Pointing to countries where homosexual acts carry the death penalty – including Iran, Saudi Arabia, Somalia, Mauritania, Sudan, Yemen and Nigeria’s shari’a-governed northern states – or prison terms of 10 years or more, the State Department has been careful to characterize the campaign as one promoting “human rights for LGBT people” rather than one promoting “gay rights.”
But in many conservative, developing countries the drive is perceived as a Western push to promote a homosexual lifestyle and behavior.
‘Foreign countries should not impose their values’
Last June, President Obama nominated five openly gay political appointees as ambassadors, and while four of the five were named to liberal Western democracies the fifth, James “Wally” Brewster, was named as ambassador to the predominantly Roman Catholic Dominican Republic.
Some Christians in the Caribbean island nation protested, and a Catholic bishop said the nomination demonstrated “a lack of sensitivity” on the part of the U.S.
When the Vatican’s envoy to the Dominican Republic earlier this year declined to invite Brewster’s partner, Bob Satawake, to a reception in honor of the country’s president, some diplomats threatened to boycott. The event was postponed, but eventually held last month, with Brewster and Satawake in attendance.
Soon after the five gay U.S. ambassadors were named, Nigeria’s foreign minister caused a stir when he told his country’s official news agency that if diplomats with same-sex spouses were posted to Nigeria, “we have no choice but to accredit them” because they represent countries where same-sex marriages are legal.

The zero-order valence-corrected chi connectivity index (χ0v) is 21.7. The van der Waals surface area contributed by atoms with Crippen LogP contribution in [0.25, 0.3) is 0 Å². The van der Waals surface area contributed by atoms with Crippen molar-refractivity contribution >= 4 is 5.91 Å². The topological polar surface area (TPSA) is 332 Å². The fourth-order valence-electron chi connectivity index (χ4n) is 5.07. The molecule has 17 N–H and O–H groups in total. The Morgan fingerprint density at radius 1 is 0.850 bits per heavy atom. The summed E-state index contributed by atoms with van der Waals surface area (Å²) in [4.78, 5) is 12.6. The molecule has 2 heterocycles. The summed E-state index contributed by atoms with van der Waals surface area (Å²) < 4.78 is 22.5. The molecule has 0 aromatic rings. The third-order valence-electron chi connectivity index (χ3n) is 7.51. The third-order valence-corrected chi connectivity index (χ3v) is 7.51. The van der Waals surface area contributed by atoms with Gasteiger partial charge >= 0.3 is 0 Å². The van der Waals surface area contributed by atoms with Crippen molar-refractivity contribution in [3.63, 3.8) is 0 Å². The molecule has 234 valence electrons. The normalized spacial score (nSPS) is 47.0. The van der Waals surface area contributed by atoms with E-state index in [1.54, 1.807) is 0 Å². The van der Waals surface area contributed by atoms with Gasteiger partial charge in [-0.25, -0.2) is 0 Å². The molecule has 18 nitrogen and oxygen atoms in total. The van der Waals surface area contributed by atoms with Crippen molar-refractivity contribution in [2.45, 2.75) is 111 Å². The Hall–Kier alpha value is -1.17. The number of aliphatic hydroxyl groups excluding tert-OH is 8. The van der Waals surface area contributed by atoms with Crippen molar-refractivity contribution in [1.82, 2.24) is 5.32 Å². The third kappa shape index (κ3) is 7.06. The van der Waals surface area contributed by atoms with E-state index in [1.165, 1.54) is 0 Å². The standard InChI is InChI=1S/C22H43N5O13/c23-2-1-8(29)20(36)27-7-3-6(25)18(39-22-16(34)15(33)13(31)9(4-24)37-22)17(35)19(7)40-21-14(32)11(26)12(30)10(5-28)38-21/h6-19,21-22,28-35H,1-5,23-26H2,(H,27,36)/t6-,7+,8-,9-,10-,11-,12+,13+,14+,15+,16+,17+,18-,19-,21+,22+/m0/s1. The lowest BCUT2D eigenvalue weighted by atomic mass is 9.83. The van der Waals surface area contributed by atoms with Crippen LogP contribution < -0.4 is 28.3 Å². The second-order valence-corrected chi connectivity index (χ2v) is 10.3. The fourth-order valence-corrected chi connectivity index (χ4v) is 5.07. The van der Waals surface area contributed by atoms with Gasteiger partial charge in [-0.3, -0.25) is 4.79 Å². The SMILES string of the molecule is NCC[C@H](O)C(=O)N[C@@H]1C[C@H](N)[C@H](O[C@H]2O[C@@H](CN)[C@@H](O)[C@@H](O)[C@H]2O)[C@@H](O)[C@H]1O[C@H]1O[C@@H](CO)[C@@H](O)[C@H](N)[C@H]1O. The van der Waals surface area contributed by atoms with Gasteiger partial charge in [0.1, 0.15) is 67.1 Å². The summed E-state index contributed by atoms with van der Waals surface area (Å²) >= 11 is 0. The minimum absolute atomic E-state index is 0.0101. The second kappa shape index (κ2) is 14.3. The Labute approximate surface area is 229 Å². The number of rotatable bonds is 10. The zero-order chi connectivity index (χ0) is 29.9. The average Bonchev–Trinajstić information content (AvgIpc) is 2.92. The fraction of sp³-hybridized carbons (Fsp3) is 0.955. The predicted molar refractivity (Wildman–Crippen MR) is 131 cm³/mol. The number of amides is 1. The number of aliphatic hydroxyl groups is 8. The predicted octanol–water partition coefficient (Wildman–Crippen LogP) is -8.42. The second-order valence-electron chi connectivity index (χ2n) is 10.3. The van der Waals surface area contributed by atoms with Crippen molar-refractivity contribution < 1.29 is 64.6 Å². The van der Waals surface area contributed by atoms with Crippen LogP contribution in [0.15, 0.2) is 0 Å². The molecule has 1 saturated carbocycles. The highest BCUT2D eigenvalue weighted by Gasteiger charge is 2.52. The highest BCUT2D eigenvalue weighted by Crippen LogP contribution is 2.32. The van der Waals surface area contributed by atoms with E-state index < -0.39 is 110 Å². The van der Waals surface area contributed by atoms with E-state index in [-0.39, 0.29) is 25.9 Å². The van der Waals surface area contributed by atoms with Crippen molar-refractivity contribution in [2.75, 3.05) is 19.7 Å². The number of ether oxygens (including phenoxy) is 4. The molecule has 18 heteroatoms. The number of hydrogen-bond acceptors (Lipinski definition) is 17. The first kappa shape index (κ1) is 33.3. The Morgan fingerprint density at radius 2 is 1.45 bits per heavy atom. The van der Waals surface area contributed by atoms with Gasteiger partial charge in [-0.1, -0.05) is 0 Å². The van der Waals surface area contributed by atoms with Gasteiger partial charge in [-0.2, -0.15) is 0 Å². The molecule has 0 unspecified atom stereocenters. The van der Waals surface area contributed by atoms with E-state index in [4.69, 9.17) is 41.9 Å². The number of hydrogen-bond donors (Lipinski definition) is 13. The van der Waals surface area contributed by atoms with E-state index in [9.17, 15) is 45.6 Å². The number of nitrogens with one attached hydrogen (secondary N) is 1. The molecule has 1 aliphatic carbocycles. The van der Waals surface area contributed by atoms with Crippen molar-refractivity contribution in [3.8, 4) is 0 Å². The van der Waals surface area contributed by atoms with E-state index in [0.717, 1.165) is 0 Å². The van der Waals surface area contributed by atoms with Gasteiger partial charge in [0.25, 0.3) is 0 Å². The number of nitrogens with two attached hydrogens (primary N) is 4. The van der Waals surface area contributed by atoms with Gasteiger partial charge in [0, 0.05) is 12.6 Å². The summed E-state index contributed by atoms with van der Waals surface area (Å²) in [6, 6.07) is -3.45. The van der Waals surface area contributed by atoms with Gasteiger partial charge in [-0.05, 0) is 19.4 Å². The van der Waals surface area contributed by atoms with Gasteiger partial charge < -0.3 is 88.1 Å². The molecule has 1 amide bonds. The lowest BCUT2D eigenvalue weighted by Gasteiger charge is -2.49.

The remark drew a strong reaction, with a spokesman for the Christian Association of Nigeria calling for the minister’s dismissal.
“We want to make it abundantly clear, be it America or Britain or any country that sends a gay diplomat to Nigeria; we will mobilize to chase him out of the country,” Sunday Oibe said. “If America and Britain have deviated and ran away from God, we in Nigeria don’t want to turn our back against God.”
The foreign ministry then issued a statement saying the minister had not endorsed same-sex marriage, but that he “reiterated that foreign countries should not impose their values on Nigeria.”
Obama was in Africa last June when the U.S. Supreme Court ruled on the Defense of Marriage Act, and during a joint press appearance with Senegalese President Macky Sall he was asked about the issue of homosexuality in Africa.
Obama replied that he believed that “every country, every group of people, every religion have different customs, different traditions.”
“But when it comes to how the state treats people, how the law treats people, I believe that everybody has to be treated equally,” he said. “I don’t believe in discrimination of any sort. That’s my personal view.”
In his response, Sall said Senegal was not ready to change to decriminalize homosexuality, but also claimed that it “does not discriminate in terms of inalienable rights of the human being.”
Countries should respect each other’s choices, Sall said.